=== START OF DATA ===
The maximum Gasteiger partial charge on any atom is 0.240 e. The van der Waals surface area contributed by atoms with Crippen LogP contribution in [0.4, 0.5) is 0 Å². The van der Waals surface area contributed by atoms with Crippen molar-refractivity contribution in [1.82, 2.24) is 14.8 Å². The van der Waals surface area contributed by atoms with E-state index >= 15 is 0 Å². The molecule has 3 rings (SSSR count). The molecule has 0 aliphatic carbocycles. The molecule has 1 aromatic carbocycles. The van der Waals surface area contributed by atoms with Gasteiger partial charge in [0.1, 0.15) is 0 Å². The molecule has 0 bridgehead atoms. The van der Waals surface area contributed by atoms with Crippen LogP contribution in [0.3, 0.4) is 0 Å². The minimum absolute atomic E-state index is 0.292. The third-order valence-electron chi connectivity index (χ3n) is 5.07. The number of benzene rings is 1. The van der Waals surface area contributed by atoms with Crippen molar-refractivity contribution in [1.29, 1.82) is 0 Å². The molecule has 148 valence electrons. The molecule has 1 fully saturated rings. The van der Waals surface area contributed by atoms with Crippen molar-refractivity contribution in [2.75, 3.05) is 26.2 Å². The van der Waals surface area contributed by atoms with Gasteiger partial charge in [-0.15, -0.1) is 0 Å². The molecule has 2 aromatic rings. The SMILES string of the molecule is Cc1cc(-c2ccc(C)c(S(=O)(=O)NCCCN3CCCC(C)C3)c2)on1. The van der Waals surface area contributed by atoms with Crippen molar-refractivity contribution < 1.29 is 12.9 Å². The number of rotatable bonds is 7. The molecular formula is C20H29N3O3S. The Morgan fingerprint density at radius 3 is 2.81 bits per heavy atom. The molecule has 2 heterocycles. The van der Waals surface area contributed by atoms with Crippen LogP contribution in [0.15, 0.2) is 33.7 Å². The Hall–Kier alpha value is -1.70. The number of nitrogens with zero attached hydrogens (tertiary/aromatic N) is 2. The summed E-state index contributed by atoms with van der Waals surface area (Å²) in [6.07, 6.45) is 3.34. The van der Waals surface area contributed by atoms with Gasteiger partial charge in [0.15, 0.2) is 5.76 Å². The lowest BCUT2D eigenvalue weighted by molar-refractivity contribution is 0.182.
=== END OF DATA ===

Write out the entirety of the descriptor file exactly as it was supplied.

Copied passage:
The maximum Gasteiger partial charge on any atom is 0.240 e. The van der Waals surface area contributed by atoms with Crippen LogP contribution in [0.4, 0.5) is 0 Å². The van der Waals surface area contributed by atoms with Crippen molar-refractivity contribution in [1.82, 2.24) is 14.8 Å². The van der Waals surface area contributed by atoms with E-state index >= 15 is 0 Å². The molecule has 3 rings (SSSR count). The molecule has 0 aliphatic carbocycles. The molecule has 1 aromatic carbocycles. The van der Waals surface area contributed by atoms with Gasteiger partial charge in [0.1, 0.15) is 0 Å². The molecule has 0 bridgehead atoms. The van der Waals surface area contributed by atoms with Crippen LogP contribution in [0.3, 0.4) is 0 Å². The minimum absolute atomic E-state index is 0.292. The third-order valence-electron chi connectivity index (χ3n) is 5.07. The number of benzene rings is 1. The van der Waals surface area contributed by atoms with Crippen molar-refractivity contribution in [1.29, 1.82) is 0 Å². The molecule has 148 valence electrons. The molecule has 1 fully saturated rings. The van der Waals surface area contributed by atoms with Crippen molar-refractivity contribution in [2.75, 3.05) is 26.2 Å². The van der Waals surface area contributed by atoms with Gasteiger partial charge in [-0.15, -0.1) is 0 Å². The molecule has 2 aromatic rings. The SMILES string of the molecule is Cc1cc(-c2ccc(C)c(S(=O)(=O)NCCCN3CCCC(C)C3)c2)on1. The van der Waals surface area contributed by atoms with Crippen molar-refractivity contribution < 1.29 is 12.9 Å². The number of rotatable bonds is 7. The molecular formula is C20H29N3O3S. The Morgan fingerprint density at radius 3 is 2.81 bits per heavy atom. The molecule has 2 heterocycles. The van der Waals surface area contributed by atoms with Crippen LogP contribution in [0.15, 0.2) is 33.7 Å². The Hall–Kier alpha value is -1.70. The number of nitrogens with zero attached hydrogens (tertiary/aromatic N) is 2. The summed E-state index contributed by atoms with van der Waals surface area (Å²) in [6.07, 6.45) is 3.34. The van der Waals surface area contributed by atoms with Gasteiger partial charge in [0.15, 0.2) is 5.76 Å². The lowest BCUT2D eigenvalue weighted by molar-refractivity contribution is 0.182.